This post was written by Andrew C. Bernasconi.
As many government contractors are aware, the Trade Agreements Act (“TAA”) and its implementing regulations generally provide that the government may only acquire end products made in the United States or other “designated countries.” Government contracts frequently incorporate TAA regulations and require contractors to certify that products sold to the government derive from the U.S. or designated countries.
Liability under the False Claims Act (“FCA”) can arise when contractors sell and supply products to the government from non-designated countries like China and Malaysia, despite their certifications to the contrary. The FCA’s treble damages, civil penalties, and unique qui tam provisions – which allow private whistleblowers to bring claims of fraud against the government and receive a percentage of any recovery – make the FCA a powerful and popular vehicle for current and former employees of contractors, competitors, the Department of Justice, and others to assert claims of fraud under the FCA against government contractors.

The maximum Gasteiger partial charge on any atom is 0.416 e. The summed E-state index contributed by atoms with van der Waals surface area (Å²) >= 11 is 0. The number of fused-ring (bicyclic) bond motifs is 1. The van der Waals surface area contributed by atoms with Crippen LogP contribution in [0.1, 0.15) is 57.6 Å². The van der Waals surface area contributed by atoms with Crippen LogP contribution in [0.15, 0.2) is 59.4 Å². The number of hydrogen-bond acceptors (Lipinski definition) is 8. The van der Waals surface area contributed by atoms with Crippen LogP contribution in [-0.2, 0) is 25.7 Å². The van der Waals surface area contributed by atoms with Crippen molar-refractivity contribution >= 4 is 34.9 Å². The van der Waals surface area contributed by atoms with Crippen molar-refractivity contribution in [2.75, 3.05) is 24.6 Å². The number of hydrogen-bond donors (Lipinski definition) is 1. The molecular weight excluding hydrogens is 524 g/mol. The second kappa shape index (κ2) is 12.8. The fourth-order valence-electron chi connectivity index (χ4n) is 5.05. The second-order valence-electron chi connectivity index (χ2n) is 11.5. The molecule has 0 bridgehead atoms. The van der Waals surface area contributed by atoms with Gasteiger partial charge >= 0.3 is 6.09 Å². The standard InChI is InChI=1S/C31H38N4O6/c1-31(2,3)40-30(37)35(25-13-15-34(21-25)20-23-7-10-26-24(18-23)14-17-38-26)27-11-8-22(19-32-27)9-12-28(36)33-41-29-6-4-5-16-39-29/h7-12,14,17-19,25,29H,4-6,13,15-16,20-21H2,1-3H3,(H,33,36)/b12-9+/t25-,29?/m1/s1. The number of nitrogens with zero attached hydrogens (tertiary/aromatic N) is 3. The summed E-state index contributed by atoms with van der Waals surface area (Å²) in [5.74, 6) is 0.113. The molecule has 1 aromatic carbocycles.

The FCA has been used with increasing frequency and financial force to prosecute claims of TAA violations. There are currently several FCA cases involving alleged violations of the TAA pending throughout the country, and there have been substantial settlements of FCA/TAA allegations in recent years. The Bottom Line: Government contractors should examine their contracts to determine whether they incorporate the TAA requirements and certifications, and if so, take steps to verify that their supply chain of products sold to the government satisfies all applicable requirements.